If your tests require databases or external resources, consider using dockertest to dynamically launch disposable containerized instances during testing, reducing the tests’ environmental dependencies.

    Compilation and Deployment


    Go supports compiling binaries for Linux, Windows, and Mac. The compiled binaries include the complete Go runtime along with your program, making them directly executable on devices with the same system architecture.

    Depending on your code’s complexity and dependencies, binary sizes typically range from a few MBs to tens of MBs.

    Cross-compilation is possible across these platforms if your code doesn’t include cgo. Tools like Gox can simplify cross-compilation, although they are not strictly necessary. If your code includes cgo and you need cross-compilation, xgo might meet your needs by providing a CLI tool and containerized environment for cross-compilation.

    For embedding static files (e.g., packaging a frontend application within a binary), consider using the embed feature introduced in Go 1.16.


    Given Go’s binary output, images can be extremely lightweight, even based on scratch. Here’s a reference Dockerfile:

    FROM golang:1-alpine as golang
    RUN apk --no-cache add git zip tzdata ca-certificates
    # avoid go path, use go mod
    WORKDIR /app
    COPY . .
    RUN CGO_ENABLED=0 go build -ldflags "-s -w -extldflags "-static"" ./cmd/appnamehere
    WORKDIR /usr/share/zoneinfo
    # -0 means no compression.  Needed because go's
    # tz loader doesn't handle compressed data.
    RUN zip -r -0 /zoneinfo.zip .
    FROM scratch
    # the timezone data:
    ENV ZONEINFO /zoneinfo.zip
    COPY --from=golang /zoneinfo.zip /
    # the tls certificates:
    COPY --from=golang /etc/ssl/certs/ca-certificates.crt /etc/ssl/certs/
    # Copy the binary
    COPY --from=golang /app/appnamehere/
    # example ENV: COS secret ID and secret key
    # example EXPOSE
    EXPOSE 3030
    ENTRYPOINT ["/appnamehere"]

    In production, consider using Alpine as the base image for debugging and troubleshooting purposes while also managing timezone information and CA certificates more conveniently:

    FROM golang:alpine3.12 as golang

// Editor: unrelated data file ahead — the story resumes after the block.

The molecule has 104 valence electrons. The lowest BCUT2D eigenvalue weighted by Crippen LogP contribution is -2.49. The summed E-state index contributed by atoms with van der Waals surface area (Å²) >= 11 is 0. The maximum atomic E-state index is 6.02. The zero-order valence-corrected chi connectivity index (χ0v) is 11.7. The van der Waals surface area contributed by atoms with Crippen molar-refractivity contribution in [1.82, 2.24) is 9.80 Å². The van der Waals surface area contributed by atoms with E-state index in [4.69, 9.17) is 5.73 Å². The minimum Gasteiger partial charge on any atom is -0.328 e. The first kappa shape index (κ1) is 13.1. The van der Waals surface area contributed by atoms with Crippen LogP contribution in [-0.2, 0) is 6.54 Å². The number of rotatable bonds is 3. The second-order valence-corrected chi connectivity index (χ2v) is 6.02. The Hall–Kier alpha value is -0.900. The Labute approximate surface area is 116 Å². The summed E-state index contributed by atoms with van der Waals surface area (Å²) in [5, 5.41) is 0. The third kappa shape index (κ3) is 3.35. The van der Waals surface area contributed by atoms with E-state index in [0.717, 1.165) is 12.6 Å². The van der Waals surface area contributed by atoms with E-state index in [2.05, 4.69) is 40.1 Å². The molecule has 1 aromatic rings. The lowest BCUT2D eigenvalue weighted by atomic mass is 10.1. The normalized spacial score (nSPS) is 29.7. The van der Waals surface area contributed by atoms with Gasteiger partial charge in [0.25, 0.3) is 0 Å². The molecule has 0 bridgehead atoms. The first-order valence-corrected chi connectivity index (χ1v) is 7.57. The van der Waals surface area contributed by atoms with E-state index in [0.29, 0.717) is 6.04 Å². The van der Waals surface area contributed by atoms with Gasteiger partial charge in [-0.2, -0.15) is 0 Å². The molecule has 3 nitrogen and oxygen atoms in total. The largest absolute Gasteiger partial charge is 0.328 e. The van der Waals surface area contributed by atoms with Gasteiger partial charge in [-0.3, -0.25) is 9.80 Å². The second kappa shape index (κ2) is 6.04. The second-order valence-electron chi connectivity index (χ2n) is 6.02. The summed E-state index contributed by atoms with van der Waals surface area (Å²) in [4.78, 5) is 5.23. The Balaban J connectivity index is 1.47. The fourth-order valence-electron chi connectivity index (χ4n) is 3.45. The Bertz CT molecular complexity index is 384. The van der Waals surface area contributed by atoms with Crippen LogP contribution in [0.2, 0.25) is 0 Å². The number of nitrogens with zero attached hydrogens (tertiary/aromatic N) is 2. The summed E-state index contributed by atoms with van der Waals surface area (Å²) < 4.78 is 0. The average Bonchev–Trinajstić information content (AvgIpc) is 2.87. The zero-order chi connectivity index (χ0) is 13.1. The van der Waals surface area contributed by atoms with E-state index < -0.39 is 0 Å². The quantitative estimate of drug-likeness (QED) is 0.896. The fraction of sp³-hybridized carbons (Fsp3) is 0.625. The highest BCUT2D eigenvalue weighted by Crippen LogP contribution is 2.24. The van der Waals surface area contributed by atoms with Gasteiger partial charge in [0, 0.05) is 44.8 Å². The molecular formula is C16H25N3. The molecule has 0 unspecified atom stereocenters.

RUN apk --no-cache add make git zip tzdata ca-certificates nodejs npm gcc musl-dev
    WORKDIR /app
    COPY . .
    RUN make
    FROM alpine:3.12
    # Dependencies
    RUN apk --no-cache add tzdata ca-certificates
    # where application lives
    WORKDIR /app
    # Copy the products
    COPY --from=golang /app/bin .
    # env
    ENV GIN_MODE="release"
    EXPOSE 3000
    ENTRYPOINT ["/app/telescope"]

    Engineering Practices

    HTTP Services

    For HTTP services, gin-gonic/gin is recommended for its efficient handling of routing, middleware, request binding, and validation. Here’s a scaffold project example to get started.

    Alternatively, you can rely on the standard library’s net/http, but it means you’ll need to handle more tasks manually.

    Most Go HTTP frameworks, including Gin, are built on top of net/http, adopting a “goroutine per connection” strategy. This approach allows for blocking-style development of controllers and performs well under typical workloads.

    For extremely high-load services, consider implementing rate limiting, circuit breaking, or a goroutine pool, and possibly switching to gnet for handling business logic. This can complicate the service but may be necessary to avoid bottlenecks.

    CLI Programs

    For command-line applications, spf13/cobra offers tools and a structured way to build them with ease, providing convenient methods for parsing commands and flags.

    Other Considerations

    • Go can compile to WebAssembly under certain conditions, allowing execution in web browsers or Node.js.
    • While not mainstream, Go can be used for GUI applications, with Fyne being a potential framework.
    • For integrating Go-written dependencies on Android or iOS, the official Go Mobile project might be useful.

    Tool Recommendations

    These tools aren’t necessary but can greatly enhance your coding experience: